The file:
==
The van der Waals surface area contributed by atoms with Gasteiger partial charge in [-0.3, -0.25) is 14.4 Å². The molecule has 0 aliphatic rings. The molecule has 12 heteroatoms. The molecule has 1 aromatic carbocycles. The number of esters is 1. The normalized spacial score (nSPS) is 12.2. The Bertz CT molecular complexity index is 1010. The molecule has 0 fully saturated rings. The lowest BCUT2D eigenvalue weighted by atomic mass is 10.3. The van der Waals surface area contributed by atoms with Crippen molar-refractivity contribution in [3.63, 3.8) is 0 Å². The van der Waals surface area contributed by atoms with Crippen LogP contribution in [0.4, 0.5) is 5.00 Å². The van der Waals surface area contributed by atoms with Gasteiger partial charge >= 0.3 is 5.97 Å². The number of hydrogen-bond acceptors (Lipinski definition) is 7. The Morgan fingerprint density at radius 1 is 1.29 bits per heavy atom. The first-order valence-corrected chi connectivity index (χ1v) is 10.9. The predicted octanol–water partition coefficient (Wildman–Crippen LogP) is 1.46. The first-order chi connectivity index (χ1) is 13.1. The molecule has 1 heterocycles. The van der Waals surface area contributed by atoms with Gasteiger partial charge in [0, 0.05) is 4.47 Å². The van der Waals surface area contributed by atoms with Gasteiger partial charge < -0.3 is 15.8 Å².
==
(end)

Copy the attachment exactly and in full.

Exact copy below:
The van der Waals surface area contributed by atoms with Gasteiger partial charge in [-0.3, -0.25) is 14.4 Å². The molecule has 0 aliphatic rings. The molecule has 12 heteroatoms. The molecule has 1 aromatic carbocycles. The number of esters is 1. The normalized spacial score (nSPS) is 12.2. The Bertz CT molecular complexity index is 1010. The molecule has 0 fully saturated rings. The lowest BCUT2D eigenvalue weighted by atomic mass is 10.3. The van der Waals surface area contributed by atoms with Crippen molar-refractivity contribution in [3.63, 3.8) is 0 Å². The van der Waals surface area contributed by atoms with Crippen LogP contribution in [0.4, 0.5) is 5.00 Å². The van der Waals surface area contributed by atoms with Gasteiger partial charge >= 0.3 is 5.97 Å². The number of hydrogen-bond acceptors (Lipinski definition) is 7. The Morgan fingerprint density at radius 1 is 1.29 bits per heavy atom. The first-order valence-corrected chi connectivity index (χ1v) is 10.9. The predicted octanol–water partition coefficient (Wildman–Crippen LogP) is 1.46. The first-order chi connectivity index (χ1) is 13.1. The molecule has 1 heterocycles. The van der Waals surface area contributed by atoms with Gasteiger partial charge in [0, 0.05) is 4.47 Å². The van der Waals surface area contributed by atoms with Gasteiger partial charge < -0.3 is 15.8 Å².